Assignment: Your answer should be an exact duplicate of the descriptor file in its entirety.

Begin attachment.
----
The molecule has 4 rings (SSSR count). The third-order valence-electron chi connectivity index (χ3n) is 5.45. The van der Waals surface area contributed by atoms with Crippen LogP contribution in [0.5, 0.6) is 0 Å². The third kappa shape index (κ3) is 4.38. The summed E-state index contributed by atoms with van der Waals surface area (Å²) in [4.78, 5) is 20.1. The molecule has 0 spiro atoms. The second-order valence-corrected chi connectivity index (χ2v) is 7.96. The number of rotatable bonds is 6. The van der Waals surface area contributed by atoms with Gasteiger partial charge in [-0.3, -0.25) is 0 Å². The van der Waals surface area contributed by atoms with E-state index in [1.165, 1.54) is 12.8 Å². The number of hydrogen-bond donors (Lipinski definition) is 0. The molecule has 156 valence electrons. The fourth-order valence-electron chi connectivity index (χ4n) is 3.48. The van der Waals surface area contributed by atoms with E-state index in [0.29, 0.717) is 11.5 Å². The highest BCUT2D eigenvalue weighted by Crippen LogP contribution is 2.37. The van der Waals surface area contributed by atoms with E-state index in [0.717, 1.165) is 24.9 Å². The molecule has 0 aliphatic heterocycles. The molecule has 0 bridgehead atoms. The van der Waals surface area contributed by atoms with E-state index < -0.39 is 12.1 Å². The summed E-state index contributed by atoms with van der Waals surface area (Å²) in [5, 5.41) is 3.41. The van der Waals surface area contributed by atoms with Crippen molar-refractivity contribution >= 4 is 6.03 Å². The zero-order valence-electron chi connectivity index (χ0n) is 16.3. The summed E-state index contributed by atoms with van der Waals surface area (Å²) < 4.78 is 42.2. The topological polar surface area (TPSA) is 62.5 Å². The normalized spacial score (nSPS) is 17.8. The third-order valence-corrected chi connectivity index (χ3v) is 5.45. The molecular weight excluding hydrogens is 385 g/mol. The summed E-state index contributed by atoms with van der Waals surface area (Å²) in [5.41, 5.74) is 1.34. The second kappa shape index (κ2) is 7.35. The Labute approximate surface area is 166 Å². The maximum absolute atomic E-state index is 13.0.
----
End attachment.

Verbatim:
The molecule has 4 rings (SSSR count). The third-order valence-electron chi connectivity index (χ3n) is 5.45. The van der Waals surface area contributed by atoms with Crippen LogP contribution in [0.5, 0.6) is 0 Å². The third kappa shape index (κ3) is 4.38. The summed E-state index contributed by atoms with van der Waals surface area (Å²) in [4.78, 5) is 20.1. The molecule has 0 spiro atoms. The second-order valence-corrected chi connectivity index (χ2v) is 7.96. The number of rotatable bonds is 6. The van der Waals surface area contributed by atoms with Gasteiger partial charge in [-0.3, -0.25) is 0 Å². The van der Waals surface area contributed by atoms with E-state index in [1.165, 1.54) is 12.8 Å². The number of hydrogen-bond donors (Lipinski definition) is 0. The molecule has 156 valence electrons. The fourth-order valence-electron chi connectivity index (χ4n) is 3.48. The van der Waals surface area contributed by atoms with E-state index in [0.29, 0.717) is 11.5 Å². The highest BCUT2D eigenvalue weighted by Crippen LogP contribution is 2.37. The van der Waals surface area contributed by atoms with E-state index in [0.717, 1.165) is 24.9 Å². The molecule has 0 aliphatic heterocycles. The molecule has 0 bridgehead atoms. The van der Waals surface area contributed by atoms with E-state index < -0.39 is 12.1 Å². The summed E-state index contributed by atoms with van der Waals surface area (Å²) in [5, 5.41) is 3.41. The van der Waals surface area contributed by atoms with Crippen molar-refractivity contribution >= 4 is 6.03 Å². The zero-order valence-electron chi connectivity index (χ0n) is 16.3. The summed E-state index contributed by atoms with van der Waals surface area (Å²) < 4.78 is 42.2. The topological polar surface area (TPSA) is 62.5 Å². The normalized spacial score (nSPS) is 17.8. The third-order valence-corrected chi connectivity index (χ3v) is 5.45. The molecular weight excluding hydrogens is 385 g/mol. The summed E-state index contributed by atoms with van der Waals surface area (Å²) in [5.41, 5.74) is 1.34. The second kappa shape index (κ2) is 7.35. The Labute approximate surface area is 166 Å². The maximum absolute atomic E-state index is 13.0.